This is the incredible rise and unbelievable fall of a woman whose energy and ambition is often overshadowed by Napoleon's military might. In this triumphant biography, Kate Williams tells Josephine's searing story, of sexual obsession, politics and surviving as a woman in a man's world. Abandoned in Paris by her aristocratic husband, Josephine's future did not look promising. But while her friends and contemporaries were sent to the guillotine during the Terror that followed the Revolution, she survived prison and emerged as the doyenne of a wildly debauched party scene, surprising everybody when she encouraged the advances of a short, marginalised Corsican soldier, six years her junior. Josephine, the fabulous hostess and skilled diplomat, was the perfect consort to the ambitious but obnoxious Napoleon. With her by his side, he became the greatest man in Europe, the Supreme Emperor; and she amassed a jewellery box with more diamonds than Marie Antoinette's. But as his fame grew, Napoleon became increasingly obsessed with his need for an heir and irritated with Josephine's extravagant spending. The woman who had enchanted France became desperate and jealous.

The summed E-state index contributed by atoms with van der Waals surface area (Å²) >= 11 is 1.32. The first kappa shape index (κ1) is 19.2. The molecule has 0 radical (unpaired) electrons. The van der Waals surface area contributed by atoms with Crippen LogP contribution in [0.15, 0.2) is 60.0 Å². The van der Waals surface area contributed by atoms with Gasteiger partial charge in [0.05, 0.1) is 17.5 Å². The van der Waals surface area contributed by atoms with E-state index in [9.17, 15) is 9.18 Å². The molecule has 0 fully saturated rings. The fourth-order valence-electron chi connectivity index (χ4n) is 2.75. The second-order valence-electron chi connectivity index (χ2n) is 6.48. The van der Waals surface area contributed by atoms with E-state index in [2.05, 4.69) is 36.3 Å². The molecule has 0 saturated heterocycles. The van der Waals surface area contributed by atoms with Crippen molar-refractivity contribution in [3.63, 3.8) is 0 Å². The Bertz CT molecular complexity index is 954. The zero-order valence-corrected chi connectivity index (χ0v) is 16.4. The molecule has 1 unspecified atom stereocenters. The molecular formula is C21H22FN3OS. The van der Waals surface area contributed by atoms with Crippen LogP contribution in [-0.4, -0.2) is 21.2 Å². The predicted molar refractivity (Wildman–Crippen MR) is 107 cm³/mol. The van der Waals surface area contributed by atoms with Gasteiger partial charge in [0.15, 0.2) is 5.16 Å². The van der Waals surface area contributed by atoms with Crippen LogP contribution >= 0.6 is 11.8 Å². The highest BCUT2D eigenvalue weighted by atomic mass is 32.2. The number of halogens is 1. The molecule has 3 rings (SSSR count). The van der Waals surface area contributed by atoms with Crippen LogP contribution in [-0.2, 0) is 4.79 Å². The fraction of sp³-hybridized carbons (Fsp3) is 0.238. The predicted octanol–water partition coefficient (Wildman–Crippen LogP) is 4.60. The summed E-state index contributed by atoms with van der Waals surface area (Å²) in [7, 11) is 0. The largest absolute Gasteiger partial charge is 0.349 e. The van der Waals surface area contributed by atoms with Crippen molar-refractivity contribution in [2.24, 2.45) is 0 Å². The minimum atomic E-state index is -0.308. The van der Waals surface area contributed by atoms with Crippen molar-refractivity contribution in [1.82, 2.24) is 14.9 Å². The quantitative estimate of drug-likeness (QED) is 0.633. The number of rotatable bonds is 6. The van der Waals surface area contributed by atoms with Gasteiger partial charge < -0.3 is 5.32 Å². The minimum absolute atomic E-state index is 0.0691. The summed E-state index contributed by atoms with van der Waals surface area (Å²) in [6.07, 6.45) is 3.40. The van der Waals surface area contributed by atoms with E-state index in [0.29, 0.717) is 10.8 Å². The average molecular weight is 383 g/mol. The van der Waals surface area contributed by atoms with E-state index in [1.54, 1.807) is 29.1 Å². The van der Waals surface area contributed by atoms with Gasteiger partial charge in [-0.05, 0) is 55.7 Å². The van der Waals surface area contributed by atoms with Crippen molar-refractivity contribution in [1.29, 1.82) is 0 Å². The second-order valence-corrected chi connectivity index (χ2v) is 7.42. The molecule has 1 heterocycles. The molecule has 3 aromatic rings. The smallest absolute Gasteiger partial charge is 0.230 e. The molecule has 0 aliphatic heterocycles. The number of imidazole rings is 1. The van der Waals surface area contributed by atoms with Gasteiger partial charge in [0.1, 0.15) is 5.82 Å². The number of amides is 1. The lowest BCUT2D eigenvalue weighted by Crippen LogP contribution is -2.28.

Until, a divorcee aged forty-seven, she was forced to watch from the sidelines as Napoleon and his young bride produced a child.
The incredible rise and unbelievable fall of Josephine, a mistress, courtesan and Revolutionary heroine whose energy and ambition has often been overshadowed by Napoleon's military might. Historian Kate Williams tells Josephine's searing story of sexual obsession, politics and surviving as a woman in a man's world.
Kate Williams fell in love with the eighteenth century whilst studying for her BA at the University of Oxford. She has an MA from Queen Mary, University of London and a DPhil from the University of Oxford. She is also a lecturer and TV consultant, appearing regularly on BBC and Channel 4 programmes to discuss her work. She lives in London.